This week Hubert research has taken a backseat to my car woes. My nine year-old Volvo has been experiencing the aches and pains of old age. Like the old wives tale about dogs, I believe that one car year is equal to seven human years. Which would put my trusty Volvo at somewhere between 63 and 70 years old – past its prime but certainly not ready to be relegated to the junkyard.
I refused to accept the advice of my favorite (and uncharacteristically honest) mechanic friend to trade it in for a new, less expensive, lower maintenance car. Believing I needed a Volvo specialist to save it, I brought it to the Volvo dealer for a second opinion. Big mistake. Hundreds of dollars and a suspiciously broken dipstick later the bangs and clunks were still there.
Unable to accept the grim diagnosis about the faithful vehicle that transported me safely and comfortably each day, I brought my ailing automobile to yet a second Volvo dealer. Huge mistake. Here it was diagnosed as having a compromised breather box, injured tie rods, loose motor mounts, and a multitude of other problems. I was determined to rescue it from a slow death but thirteen hundred dollars later it was still banging and clunking so back again to dealer #2 who then proceeded to diagnose transmission trouble, the coup de grace of coupes. If I had been told at the onset that my car issues were due to transmission trouble I would have issued a do not resuscitate and taken the advice of my first (and favorite) mechanic friend. Now, with too much money invested, I have no choice but to hang onto my debilitated Swedish sedan.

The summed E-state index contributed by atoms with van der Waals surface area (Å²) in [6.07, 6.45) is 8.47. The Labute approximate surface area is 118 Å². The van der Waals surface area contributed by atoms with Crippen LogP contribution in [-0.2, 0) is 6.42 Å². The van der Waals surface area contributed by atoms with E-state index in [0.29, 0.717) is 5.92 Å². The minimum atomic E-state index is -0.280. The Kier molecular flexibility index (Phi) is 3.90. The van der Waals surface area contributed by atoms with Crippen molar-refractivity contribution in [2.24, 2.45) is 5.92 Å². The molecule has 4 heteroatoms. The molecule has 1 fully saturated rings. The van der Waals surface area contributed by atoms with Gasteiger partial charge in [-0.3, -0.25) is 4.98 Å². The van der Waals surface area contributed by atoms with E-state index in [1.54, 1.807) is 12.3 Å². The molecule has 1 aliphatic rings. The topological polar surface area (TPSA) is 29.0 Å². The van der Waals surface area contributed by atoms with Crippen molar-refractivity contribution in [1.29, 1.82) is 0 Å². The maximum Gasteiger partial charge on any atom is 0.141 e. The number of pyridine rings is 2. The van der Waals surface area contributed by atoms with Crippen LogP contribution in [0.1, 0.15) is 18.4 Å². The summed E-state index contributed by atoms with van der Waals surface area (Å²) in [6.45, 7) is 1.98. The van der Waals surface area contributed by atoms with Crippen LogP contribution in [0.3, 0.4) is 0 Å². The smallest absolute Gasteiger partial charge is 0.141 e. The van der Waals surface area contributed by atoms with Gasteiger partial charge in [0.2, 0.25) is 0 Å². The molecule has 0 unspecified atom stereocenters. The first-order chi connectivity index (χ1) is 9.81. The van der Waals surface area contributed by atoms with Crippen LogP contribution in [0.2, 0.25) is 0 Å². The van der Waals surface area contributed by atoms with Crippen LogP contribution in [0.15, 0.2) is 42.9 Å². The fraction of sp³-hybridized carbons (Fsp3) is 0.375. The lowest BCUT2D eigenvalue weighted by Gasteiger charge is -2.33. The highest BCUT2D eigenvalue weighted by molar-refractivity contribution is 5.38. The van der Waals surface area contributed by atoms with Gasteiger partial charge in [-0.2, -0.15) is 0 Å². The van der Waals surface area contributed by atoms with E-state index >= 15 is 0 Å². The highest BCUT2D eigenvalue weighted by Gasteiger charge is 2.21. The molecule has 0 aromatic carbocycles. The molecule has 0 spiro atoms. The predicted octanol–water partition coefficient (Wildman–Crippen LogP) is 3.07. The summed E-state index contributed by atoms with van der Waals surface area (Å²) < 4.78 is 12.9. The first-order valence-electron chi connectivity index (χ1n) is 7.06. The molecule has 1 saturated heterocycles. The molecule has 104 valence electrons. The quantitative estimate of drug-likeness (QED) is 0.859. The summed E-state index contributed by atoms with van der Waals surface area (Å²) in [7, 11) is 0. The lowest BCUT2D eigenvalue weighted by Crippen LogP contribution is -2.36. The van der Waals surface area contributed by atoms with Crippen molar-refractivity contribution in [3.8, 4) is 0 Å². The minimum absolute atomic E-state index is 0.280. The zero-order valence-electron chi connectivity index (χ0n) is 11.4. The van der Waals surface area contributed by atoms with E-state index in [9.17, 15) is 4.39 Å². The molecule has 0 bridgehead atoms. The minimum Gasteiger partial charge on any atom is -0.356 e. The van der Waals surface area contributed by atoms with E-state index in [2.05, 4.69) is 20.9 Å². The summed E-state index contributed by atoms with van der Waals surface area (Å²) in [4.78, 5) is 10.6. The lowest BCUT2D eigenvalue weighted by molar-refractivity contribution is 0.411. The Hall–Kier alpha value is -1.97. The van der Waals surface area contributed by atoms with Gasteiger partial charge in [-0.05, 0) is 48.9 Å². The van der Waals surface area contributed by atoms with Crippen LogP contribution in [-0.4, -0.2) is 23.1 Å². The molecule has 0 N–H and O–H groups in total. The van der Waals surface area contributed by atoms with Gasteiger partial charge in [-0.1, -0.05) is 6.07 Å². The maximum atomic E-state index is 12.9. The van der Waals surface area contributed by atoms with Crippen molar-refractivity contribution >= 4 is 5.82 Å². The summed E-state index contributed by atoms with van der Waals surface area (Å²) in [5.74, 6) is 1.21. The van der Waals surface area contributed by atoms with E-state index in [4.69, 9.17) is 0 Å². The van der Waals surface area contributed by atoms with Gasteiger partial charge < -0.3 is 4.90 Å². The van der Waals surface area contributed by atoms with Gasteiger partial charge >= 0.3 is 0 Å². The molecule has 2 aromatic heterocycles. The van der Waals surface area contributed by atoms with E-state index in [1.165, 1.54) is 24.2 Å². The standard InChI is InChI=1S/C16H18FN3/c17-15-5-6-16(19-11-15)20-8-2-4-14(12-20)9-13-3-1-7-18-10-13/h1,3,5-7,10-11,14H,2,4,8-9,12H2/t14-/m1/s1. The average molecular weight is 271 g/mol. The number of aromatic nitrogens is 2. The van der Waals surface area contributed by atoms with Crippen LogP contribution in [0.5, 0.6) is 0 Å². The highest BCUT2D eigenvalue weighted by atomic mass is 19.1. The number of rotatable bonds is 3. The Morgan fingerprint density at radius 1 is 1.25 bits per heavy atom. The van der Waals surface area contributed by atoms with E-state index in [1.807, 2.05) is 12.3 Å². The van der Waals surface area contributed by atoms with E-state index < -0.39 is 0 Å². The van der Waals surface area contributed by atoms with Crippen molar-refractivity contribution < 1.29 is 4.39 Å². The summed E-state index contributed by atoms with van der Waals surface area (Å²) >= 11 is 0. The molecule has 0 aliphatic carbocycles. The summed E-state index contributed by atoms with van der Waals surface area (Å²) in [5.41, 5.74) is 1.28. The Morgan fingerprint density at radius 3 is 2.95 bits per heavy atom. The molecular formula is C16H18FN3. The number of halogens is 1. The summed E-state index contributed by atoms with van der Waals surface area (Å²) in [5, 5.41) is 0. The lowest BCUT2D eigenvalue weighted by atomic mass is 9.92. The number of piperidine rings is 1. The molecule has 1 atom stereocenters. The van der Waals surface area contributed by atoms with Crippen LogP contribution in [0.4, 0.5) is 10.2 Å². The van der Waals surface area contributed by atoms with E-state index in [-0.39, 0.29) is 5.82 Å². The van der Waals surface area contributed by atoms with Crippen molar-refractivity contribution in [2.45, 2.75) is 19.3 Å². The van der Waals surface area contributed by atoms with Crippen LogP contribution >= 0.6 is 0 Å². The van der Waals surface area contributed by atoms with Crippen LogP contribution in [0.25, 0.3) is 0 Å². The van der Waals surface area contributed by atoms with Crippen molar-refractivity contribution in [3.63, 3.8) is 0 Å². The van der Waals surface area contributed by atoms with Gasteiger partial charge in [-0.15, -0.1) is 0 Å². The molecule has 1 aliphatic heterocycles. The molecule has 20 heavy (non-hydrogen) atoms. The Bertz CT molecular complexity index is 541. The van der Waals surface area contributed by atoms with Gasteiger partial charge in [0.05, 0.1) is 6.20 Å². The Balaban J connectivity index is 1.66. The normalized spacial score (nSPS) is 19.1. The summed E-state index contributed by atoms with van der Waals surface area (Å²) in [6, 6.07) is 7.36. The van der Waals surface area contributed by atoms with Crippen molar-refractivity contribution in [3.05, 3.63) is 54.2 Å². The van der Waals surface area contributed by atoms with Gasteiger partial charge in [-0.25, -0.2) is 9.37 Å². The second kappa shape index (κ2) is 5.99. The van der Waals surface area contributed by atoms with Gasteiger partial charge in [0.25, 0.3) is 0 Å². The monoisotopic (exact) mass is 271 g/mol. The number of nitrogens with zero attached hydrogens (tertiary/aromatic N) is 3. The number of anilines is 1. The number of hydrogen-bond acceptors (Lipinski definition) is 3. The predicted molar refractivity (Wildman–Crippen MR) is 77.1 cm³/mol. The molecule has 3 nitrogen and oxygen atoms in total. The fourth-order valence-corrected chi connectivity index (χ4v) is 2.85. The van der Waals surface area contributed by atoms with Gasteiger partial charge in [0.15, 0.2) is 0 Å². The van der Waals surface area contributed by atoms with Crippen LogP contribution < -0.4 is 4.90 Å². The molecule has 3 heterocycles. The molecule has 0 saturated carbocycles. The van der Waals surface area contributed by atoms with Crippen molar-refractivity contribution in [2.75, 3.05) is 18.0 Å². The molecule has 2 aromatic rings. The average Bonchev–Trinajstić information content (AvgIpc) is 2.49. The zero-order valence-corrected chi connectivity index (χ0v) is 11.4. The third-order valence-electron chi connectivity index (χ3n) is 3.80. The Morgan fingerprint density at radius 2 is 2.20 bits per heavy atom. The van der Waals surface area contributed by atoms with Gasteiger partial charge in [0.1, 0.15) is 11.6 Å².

With cars currently on my mind, I have noticed that Hubert has etched an occasional automobile into some of his scenes. I’ve been trying for quite some time to date Hubert (numerically, not romantically) but because only one of his etchings is titled with a date (1914-1918) it has been difficult to pinpoint his lifespan. Perhaps cars could be the key to placing Hubert in a specific time period establishing a chronology of his existence. Now, I just have to research thousands of cars to isolate the few that Hubert etched. I might be taking the slow lane but it’s not how fast you drive, it’s how you drive…
2 thoughts on “"You can’t think you are going to win all the races by being quicker, because it’s not possible. So you need to find another way." Alain Prost, French race-car driver”
I found you by accident after spending hours on the computer looking for who I thought was Hubert Robert.I have 2 small etchings signed by Hubert:Fontaine de la Vierge at Notre Dame and Cathedrale de Reims. I've been trying for ages to figure out who this guy is.Happy to know I'm not out there alone….also happy to know that I wasn't the only one looking for info on him in Paris. Was there in September and found nothing but had the best time searching.Good luck chasing Hubert !Heather
Thanks, Heather. You're definitely not alone – there are many of us Hubert fans out there. The question is: why has it been so difficult to uncover any details about an artist who appears to have been fairly prolific? It's been a real challenge thus far but stay tuned, I'm confident that eventually some information will turn up!